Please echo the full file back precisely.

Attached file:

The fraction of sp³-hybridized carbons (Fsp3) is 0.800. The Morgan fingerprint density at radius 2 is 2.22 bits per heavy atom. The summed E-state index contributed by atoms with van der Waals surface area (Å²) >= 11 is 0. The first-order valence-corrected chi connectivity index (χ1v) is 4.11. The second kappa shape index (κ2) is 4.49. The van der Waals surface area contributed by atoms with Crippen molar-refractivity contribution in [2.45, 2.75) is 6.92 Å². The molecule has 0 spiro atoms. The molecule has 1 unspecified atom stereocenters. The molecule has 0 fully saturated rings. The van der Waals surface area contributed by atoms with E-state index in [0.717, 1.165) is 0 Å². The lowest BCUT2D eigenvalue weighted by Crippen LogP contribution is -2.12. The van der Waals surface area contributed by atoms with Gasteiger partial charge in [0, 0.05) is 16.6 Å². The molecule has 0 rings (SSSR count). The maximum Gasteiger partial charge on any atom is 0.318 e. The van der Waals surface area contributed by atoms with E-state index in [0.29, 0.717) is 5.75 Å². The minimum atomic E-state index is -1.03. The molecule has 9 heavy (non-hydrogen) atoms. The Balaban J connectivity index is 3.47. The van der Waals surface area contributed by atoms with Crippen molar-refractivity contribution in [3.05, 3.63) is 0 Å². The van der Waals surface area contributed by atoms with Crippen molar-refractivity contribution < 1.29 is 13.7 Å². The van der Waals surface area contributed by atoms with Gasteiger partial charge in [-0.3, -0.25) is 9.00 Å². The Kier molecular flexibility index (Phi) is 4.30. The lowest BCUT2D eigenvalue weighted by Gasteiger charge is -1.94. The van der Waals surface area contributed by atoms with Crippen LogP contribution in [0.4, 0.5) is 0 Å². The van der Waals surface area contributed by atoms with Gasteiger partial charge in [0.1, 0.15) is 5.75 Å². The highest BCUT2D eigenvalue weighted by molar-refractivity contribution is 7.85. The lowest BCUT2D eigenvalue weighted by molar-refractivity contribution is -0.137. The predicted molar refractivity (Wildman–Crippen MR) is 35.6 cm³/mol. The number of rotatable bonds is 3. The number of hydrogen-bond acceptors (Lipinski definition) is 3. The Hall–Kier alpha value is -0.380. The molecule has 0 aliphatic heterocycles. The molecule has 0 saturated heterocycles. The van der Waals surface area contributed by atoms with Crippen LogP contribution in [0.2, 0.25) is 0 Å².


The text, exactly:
The fraction of sp³-hybridized carbons (Fsp3) is 0.800. The Morgan fingerprint density at radius 2 is 2.22 bits per heavy atom. The summed E-state index contributed by atoms with van der Waals surface area (Å²) >= 11 is 0. The first-order valence-corrected chi connectivity index (χ1v) is 4.11. The second kappa shape index (κ2) is 4.49. The van der Waals surface area contributed by atoms with Crippen molar-refractivity contribution in [2.45, 2.75) is 6.92 Å². The molecule has 0 spiro atoms. The molecule has 1 unspecified atom stereocenters. The molecule has 0 fully saturated rings. The van der Waals surface area contributed by atoms with E-state index in [0.717, 1.165) is 0 Å². The lowest BCUT2D eigenvalue weighted by Crippen LogP contribution is -2.12. The van der Waals surface area contributed by atoms with Gasteiger partial charge in [0, 0.05) is 16.6 Å². The molecule has 0 rings (SSSR count). The maximum Gasteiger partial charge on any atom is 0.318 e. The van der Waals surface area contributed by atoms with E-state index in [0.29, 0.717) is 5.75 Å². The minimum atomic E-state index is -1.03. The molecule has 9 heavy (non-hydrogen) atoms. The Balaban J connectivity index is 3.47. The van der Waals surface area contributed by atoms with Crippen molar-refractivity contribution in [3.05, 3.63) is 0 Å². The van der Waals surface area contributed by atoms with Crippen molar-refractivity contribution < 1.29 is 13.7 Å². The van der Waals surface area contributed by atoms with Gasteiger partial charge in [-0.3, -0.25) is 9.00 Å². The Kier molecular flexibility index (Phi) is 4.30. The lowest BCUT2D eigenvalue weighted by Gasteiger charge is -1.94. The van der Waals surface area contributed by atoms with Crippen LogP contribution in [0.4, 0.5) is 0 Å². The van der Waals surface area contributed by atoms with Gasteiger partial charge in [0.1, 0.15) is 5.75 Å². The highest BCUT2D eigenvalue weighted by molar-refractivity contribution is 7.85. The lowest BCUT2D eigenvalue weighted by molar-refractivity contribution is -0.137. The predicted molar refractivity (Wildman–Crippen MR) is 35.6 cm³/mol. The number of rotatable bonds is 3. The number of hydrogen-bond acceptors (Lipinski definition) is 3. The Hall–Kier alpha value is -0.380. The molecule has 0 aliphatic heterocycles. The molecule has 0 saturated heterocycles. The van der Waals surface area contributed by atoms with Crippen LogP contribution in [0.2, 0.25) is 0 Å².